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JAMES SIMPSON v. COMMONWEALTH PENNSYLVANIA (05/05/87)

COMMONWEALTH COURT OF PENNSYLVANIA


decided: May 5, 1987.

JAMES SIMPSON, APPELLANT
v.
COMMONWEALTH OF PENNSYLVANIA, APPELLEE

Appeal from the Order of the Court of Common Pleas of Westmoreland County in the case of Commonwealth of Pennsylvania v. James Simpson, No. 8100 of 1983.

COUNSEL

Thomas R. Ceraso, for appellant.

Harold H. Cramer, with him, Spencer A. Manthorpe, Chief Counsel and Henry G. Barr, General Counsel, for appellee.

Judges Craig and Doyle, and Senior Judge Narick, sitting as a panel of three. Opinion by Judge Doyle.

Author: Doyle

[ 105 Pa. Commw. Page 636]

James Simpson (Appellant) appeals from an order of the Court of Common Pleas of Westmoreland County, which affirmed the decision of the Department of Transportation (Department) suspending the motor vehicle license of Appellant for one year pursuant to Section 1547(b) of the Vehicle Code (Code), 75 Pa. C.S. § 1547(b), because he refused to submit to chemical testing. We affirm.

On August 14, 1983, Appellant was involved in a motor vehicle accident. State Trooper Raymond K. Paul was dispatched to the hospital to interview Appellant and ascertain whether he had been driving under the influence of alcohol. While in the emergency room of the hospital, Appellant was interviewed by Trooper Paul and was requested by Trooper Paul to take a breathalyzer

[ 105 Pa. Commw. Page 637]

    or blood test. Appellant refused, and his driver's license was therefore suspended.

On appeal the Court of Common Pleas of Westmoreland County held a de novo hearing where the only witness to testify was Trooper Paul. The court of common pleas affirmed the Department's decision to suspend Appellant's driver's license. This appeal followed.

On appeal,*fn1 Appellant makes two arguments. First he contends that pursuant to Section 3755 of the Code, 75 Pa. C.S. § 3755, a police officer must have probable cause to believe that the driver was operating the vehicle under the influence before he can require a driver to take a blood test. In Department of Transportation, Bureau of Traffic Safety v. Emory, 91 Pa. Commonwealth Ct. 580, 498 A.2d 26 (1985), we held that Section 3755 imposes a mandatory obligation upon hospital emergency room personnel, treating victims of accidents, to obtain blood samples from such victims when probable cause exists to believe that such person was operating a vehicle under the influence of alcohol in violation of Section 3731 of the Code, 75 Pa. C.S. § 3731 (driving under the influence of alcohol or controlled substance). Section 3755 of the Code, however, deals with the criminal aspects of a vehicle code violation and provides immunity from civil and criminal liability to emergency room personnel; it is inapplicable where, as here, an operator's license has been suspended pursuant

[ 105 Pa. Commw. Page 638]

    to Section 1547(b) of the Code. See Emory. Section 1547(b) provides that if a person placed under arrest for driving under the influence of alcohol is requested to submit to a chemical testing, and refuses to do so, the Department shall suspend his driver's license for one year. Pursuant to Section 1547(a) of the Code, the arresting officer needs only reasonable grounds, not probable cause, to believe the driver was operating the vehicle under the influence of alcohol. Department of Transportation, Bureau of Traffic Safety v. Barrett, 22 Pa. Commonwealth Ct. 559, 349 A.2d 798 (1976). And we have written that reasonable grounds must be determined by whether, viewing the facts and circumstances as they appeared at the time, a reasonable person in the position of the police officer could have concluded that the motorist was operating the vehicle under the influence of alcohol. Department of Transportation, Bureau of Traffic Safety v. Dreisbach, 26 Pa. Commonwealth Ct. 201, 363 A.2d 870 (1976).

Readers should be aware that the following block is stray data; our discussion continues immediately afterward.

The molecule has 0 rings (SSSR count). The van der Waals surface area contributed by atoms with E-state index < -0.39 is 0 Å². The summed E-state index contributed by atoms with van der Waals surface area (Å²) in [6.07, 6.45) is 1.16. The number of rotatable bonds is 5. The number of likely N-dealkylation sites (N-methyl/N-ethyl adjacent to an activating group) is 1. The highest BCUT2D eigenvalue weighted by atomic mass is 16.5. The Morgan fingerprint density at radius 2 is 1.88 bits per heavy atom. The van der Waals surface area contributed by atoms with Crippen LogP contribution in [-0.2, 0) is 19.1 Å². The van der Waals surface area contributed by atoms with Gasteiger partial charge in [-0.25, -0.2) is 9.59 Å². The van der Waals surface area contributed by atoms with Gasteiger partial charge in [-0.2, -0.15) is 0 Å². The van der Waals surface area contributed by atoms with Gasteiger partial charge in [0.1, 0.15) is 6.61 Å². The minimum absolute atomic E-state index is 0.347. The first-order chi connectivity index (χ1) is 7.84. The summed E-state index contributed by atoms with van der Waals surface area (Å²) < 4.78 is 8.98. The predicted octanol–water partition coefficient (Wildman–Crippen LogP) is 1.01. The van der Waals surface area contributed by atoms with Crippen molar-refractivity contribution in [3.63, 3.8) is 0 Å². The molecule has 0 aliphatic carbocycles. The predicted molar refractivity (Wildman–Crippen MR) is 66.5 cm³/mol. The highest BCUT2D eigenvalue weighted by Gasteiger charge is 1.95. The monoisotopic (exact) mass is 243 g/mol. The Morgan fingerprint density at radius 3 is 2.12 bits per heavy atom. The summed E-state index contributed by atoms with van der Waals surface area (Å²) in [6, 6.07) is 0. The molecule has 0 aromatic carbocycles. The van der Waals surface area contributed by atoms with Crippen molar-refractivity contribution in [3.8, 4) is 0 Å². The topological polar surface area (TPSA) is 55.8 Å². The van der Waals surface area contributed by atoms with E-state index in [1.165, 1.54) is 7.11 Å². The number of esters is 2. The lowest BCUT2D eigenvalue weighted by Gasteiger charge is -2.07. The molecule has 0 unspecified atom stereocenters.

Review of the record discloses that Trooper Paul testified that Appellant, while in the emergency room, freely admitted that he was the operator of the motor vehicle and that he had been drinking. Trooper Paul also testified that he smelled alcohol on Appellant's breath and that he placed him under arrest. This is sufficient to show that Trooper Paul had reasonable grounds to believe Appellant was driving under the influence of alcohol, notwithstanding the fact that he did not see him driving.

Appellant further contends that Trooper Paul did not actually believe that Appellant was intoxicated to an unsafe degree and, therefore, had no legal basis to request submission to a chemical test. While Trooper Paul did testify that he "thought that [Appellant] was not at the degree that would render him incapable of safe driving," (N.T. 13), Trooper Paul's belief as to the degree of intoxication under which Appellant was driving

[ 105 Pa. Commw. Page 639]

    is irrelevant. He had reasonable grounds to believe that Appellant was operating a motor vehicle under the influence of alcohol. That is a sufficient basis to request Appellant to submit to a chemical test.

Order affirmed.

Order

Now, May 5, 1987, the order of the Court of Common Pleas of Westmoreland County in the above-captioned matter, dated August 29, 1984, is hereby affirmed.

Disposition

Affirmed.


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